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After introducing sites about traditional Japanese architecture last week, hereby a list of sites about modern architecture in Japan. Although there are many excellent Japanese architects, it is surprisingly difficult to find good sites in English. For example, even though Tadao Ando is one of Japan’s best known architects at this point in history, his most obvious domains are all taken by cybersquatters.
The movie Rein Foru: Ame no Kiba (Rain Fall: Fangs of the Rain), based on the Rain mystery series by author Barry Eisler opens tomorrow. The movie is getting a lot of attention in Japan as the story is placed in this country. In September 2003, some six years ago when Eisler was barely known, I interviewed him about his books. At that time there were only two and he was working on the third, travelling to Macau, Rio de Janeiro, Hong Kong and Tokyo.
Cat Shit One is an animated movie hitting movie theaters some time in early 2010. It is based on a manga series, known in the US as Apocalypse Meow, written and illustrated by Motofumi Kobayashi. In both the manga and the anime, Americans are depicted as cute rabbits, a pun on the Japanese word for rabbit, usagi (USA + GI). Does it bother you to see cuddly animals shoot each other up?
In this 2005 gem, William M. Tsutsui (Univ. of Kansas) explores the role of the Godzilla film series in popular culture. Despite Godzilla’s remarkable public presence, it is surprising, Professor Tsutsui observed, “how little scholarly attention this giant radiation-breathing reptile has received, either in Japan or in the West.” Donald Ritche, whom Tsutsui described as “the dean of American film critics of Japan,” once damned Japanese cinema as “‘a plethora of nudity, teenage heroes, science-fiction monsters, animated cartoons, and pictures about cute animals.’” Only a handful of scholarly essays on Godzilla have appeared, and few “have attempted to contextualize the film historically.” In his talk, Tsutsui set out to correct that: “I would argue,” he declared, “. . . that the Godzilla films can provide us valuable insights into Japanese culture since World War II.”
From Dec. 2, The Japan Times is serializing one of Japan’s early detective novels, The Curious Casebook of Inspector Hanshichi: Detective Stories of Old Edo, in which author Kido Okamoto (1872-1939), offers entertaining and thrilling stories set in Edo Period Japan.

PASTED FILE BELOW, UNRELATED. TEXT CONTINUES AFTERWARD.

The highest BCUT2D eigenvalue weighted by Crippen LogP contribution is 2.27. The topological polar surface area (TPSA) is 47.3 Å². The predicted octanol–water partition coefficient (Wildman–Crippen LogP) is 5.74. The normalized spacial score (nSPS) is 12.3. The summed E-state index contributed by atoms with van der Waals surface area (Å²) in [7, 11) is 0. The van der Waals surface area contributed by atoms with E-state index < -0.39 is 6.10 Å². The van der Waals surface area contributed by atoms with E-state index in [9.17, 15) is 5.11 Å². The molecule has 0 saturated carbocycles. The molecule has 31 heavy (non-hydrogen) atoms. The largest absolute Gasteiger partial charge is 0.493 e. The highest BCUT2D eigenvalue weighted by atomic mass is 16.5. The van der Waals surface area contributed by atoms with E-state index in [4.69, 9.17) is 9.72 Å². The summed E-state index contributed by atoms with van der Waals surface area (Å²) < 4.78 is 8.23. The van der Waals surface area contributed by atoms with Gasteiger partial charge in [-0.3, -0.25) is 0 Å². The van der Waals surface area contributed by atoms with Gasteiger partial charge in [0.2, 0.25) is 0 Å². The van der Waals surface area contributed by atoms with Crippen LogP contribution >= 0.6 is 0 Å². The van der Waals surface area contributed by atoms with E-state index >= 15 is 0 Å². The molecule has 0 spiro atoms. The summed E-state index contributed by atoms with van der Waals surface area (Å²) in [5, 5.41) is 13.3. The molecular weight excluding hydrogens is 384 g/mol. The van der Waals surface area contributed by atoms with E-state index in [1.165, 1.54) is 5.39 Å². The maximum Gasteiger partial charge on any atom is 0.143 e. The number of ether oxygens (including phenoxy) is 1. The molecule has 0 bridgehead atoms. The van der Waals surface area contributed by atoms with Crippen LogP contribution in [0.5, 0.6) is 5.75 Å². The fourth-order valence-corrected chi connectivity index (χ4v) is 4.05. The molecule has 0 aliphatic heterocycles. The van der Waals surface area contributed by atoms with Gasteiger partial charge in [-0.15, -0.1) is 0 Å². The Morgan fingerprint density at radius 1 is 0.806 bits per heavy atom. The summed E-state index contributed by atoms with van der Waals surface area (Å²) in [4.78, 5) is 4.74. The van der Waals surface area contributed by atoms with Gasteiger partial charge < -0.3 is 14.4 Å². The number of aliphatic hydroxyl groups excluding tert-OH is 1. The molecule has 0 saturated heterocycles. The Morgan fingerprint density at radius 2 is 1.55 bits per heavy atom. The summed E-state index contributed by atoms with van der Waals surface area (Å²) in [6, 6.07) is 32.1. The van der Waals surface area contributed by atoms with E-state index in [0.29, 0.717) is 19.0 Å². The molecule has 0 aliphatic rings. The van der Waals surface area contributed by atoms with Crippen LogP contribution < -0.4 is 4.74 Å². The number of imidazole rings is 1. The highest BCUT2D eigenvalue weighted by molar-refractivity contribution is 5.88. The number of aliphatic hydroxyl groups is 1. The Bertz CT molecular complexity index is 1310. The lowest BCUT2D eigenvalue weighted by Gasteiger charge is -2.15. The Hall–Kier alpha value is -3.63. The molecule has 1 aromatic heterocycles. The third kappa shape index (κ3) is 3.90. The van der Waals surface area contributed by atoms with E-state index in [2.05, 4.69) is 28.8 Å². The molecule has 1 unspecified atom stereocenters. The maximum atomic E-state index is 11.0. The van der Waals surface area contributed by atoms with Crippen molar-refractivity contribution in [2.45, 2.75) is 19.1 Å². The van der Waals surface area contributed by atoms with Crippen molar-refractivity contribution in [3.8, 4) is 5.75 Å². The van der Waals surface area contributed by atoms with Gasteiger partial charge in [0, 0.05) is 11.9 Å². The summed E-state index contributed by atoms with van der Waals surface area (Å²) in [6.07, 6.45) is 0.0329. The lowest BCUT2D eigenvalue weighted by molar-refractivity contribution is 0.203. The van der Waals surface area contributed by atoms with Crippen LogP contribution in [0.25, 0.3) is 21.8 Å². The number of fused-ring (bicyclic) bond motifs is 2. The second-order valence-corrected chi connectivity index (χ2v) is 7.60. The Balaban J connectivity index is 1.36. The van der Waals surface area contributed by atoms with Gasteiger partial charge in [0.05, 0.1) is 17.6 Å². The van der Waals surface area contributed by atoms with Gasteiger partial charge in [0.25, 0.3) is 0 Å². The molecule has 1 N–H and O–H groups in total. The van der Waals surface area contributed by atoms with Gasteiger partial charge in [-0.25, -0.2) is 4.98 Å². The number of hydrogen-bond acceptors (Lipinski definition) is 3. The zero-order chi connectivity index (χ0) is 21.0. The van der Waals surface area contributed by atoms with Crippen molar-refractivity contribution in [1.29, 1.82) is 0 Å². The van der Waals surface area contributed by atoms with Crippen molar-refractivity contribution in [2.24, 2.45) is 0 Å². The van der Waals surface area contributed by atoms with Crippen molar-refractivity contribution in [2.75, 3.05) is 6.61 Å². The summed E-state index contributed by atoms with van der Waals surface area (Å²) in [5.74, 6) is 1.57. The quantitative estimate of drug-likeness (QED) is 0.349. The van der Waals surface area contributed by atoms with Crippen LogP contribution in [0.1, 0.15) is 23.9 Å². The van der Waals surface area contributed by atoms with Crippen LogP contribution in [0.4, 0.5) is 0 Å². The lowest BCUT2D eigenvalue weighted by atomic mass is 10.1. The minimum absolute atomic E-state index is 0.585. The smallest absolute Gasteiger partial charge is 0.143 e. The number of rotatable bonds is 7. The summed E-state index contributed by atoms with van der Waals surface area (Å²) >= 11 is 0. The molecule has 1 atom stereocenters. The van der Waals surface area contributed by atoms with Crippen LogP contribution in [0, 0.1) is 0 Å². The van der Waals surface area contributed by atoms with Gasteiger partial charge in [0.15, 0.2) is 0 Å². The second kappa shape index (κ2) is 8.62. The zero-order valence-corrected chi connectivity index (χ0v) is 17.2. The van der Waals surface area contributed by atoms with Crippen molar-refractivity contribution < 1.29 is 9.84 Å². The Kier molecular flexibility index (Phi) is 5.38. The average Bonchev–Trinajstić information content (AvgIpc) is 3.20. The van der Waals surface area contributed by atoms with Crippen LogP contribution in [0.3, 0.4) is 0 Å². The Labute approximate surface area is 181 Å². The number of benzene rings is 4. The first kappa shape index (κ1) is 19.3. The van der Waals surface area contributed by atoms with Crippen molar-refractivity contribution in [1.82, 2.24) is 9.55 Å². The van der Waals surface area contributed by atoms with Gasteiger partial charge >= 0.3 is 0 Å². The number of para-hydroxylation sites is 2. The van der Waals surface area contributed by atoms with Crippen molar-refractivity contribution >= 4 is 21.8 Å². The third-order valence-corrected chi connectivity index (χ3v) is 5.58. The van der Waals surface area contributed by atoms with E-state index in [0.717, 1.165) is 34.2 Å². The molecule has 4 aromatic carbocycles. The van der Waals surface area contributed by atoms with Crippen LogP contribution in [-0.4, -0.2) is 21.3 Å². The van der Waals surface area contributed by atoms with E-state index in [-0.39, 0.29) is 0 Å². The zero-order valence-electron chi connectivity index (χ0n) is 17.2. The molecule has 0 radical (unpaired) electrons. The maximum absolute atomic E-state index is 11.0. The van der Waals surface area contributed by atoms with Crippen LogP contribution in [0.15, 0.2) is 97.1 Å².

Consecutive installations from the book appear in The Japan Times every week, from Tuesday to Saturday. For context and background of the book’s setting, as well as the time in which Kido wrote his work, it offers the introduction of The Curious Casebook of Inspector Hanshichi, written by the book’s translator Ian McDonald.
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Just two decades ago, Japan’s image in the world was of an economic juggernaut, challenging America and other industrialized nations with its push for dominance in everything from microchips to supercomputers. Discussion of Japanese culture typically referenced the traditional and offbeat worlds of, say, Kabuki or sumo.
Today, Japan sets the trends in what’s cool. Sarah Palin’s famous glasses came from a Japanese designer. Tokyo has the most Michelin-starred restaurants in the world, with eight of them earning three stars. Even America’s favorite food show, “Iron Chef,” is a Japanese import. Japanese women are pushing the limits of literary pop culture with blogs and cellphone novels. Japanese comics occupy ever-greater shelf space in bookstores, and animé-influenced movies like the “The Dark Knight” and “Spider-Man 3” find huge audiences in the West.
What all these media share is a nuanced Japanese aesthetic that has infiltrated global sensibilities – a sort of new “soft power” for Japan. In the process, they’re challenging delineations of good and evil from the world’s main purveyor of pop culture, Hollywood, as well as American ideals of the lone action-hero.
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Animators traced a real performance by Susumu Nishikawa (guitar), Takeshi Taneda (bass guitar), and Yutaka Odawara (drums) to create this version of Suzumiya Haruhi no Tsumeawase (涼宮ハルヒの詰合). It was featured in the very popular anime Lucky Star, which focuses on the lives of four high-school girls. Cool clip.